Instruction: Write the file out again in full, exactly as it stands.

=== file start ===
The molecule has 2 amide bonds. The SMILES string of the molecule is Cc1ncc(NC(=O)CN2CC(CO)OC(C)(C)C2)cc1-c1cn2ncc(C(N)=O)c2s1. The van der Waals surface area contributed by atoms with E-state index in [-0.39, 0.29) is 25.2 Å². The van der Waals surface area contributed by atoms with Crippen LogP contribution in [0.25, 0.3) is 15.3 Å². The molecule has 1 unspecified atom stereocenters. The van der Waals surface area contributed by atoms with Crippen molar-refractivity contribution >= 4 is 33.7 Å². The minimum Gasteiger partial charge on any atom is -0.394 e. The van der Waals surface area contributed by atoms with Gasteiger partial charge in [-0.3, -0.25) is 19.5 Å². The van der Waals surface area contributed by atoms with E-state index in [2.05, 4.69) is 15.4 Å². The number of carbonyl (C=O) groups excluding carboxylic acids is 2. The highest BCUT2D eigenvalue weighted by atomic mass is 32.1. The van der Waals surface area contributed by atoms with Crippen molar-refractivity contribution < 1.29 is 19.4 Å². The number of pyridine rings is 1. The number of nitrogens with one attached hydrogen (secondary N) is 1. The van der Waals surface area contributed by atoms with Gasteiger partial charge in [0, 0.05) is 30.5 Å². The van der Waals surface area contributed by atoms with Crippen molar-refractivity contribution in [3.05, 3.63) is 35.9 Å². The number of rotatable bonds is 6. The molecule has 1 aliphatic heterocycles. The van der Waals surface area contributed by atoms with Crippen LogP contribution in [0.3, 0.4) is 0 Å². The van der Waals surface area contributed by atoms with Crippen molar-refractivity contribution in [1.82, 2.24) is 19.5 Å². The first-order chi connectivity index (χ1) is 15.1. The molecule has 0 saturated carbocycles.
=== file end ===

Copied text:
The molecule has 2 amide bonds. The SMILES string of the molecule is Cc1ncc(NC(=O)CN2CC(CO)OC(C)(C)C2)cc1-c1cn2ncc(C(N)=O)c2s1. The van der Waals surface area contributed by atoms with E-state index in [-0.39, 0.29) is 25.2 Å². The van der Waals surface area contributed by atoms with Crippen LogP contribution in [0.25, 0.3) is 15.3 Å². The molecule has 1 unspecified atom stereocenters. The van der Waals surface area contributed by atoms with Crippen molar-refractivity contribution >= 4 is 33.7 Å². The minimum Gasteiger partial charge on any atom is -0.394 e. The van der Waals surface area contributed by atoms with Gasteiger partial charge in [-0.3, -0.25) is 19.5 Å². The van der Waals surface area contributed by atoms with E-state index in [2.05, 4.69) is 15.4 Å². The number of carbonyl (C=O) groups excluding carboxylic acids is 2. The highest BCUT2D eigenvalue weighted by atomic mass is 32.1. The van der Waals surface area contributed by atoms with Crippen molar-refractivity contribution < 1.29 is 19.4 Å². The number of pyridine rings is 1. The number of nitrogens with one attached hydrogen (secondary N) is 1. The van der Waals surface area contributed by atoms with Gasteiger partial charge in [0, 0.05) is 30.5 Å². The van der Waals surface area contributed by atoms with Crippen molar-refractivity contribution in [3.05, 3.63) is 35.9 Å². The number of rotatable bonds is 6. The molecule has 1 aliphatic heterocycles. The van der Waals surface area contributed by atoms with Crippen LogP contribution in [0.3, 0.4) is 0 Å². The van der Waals surface area contributed by atoms with Crippen molar-refractivity contribution in [1.82, 2.24) is 19.5 Å². The first-order chi connectivity index (χ1) is 15.1. The molecule has 0 saturated carbocycles.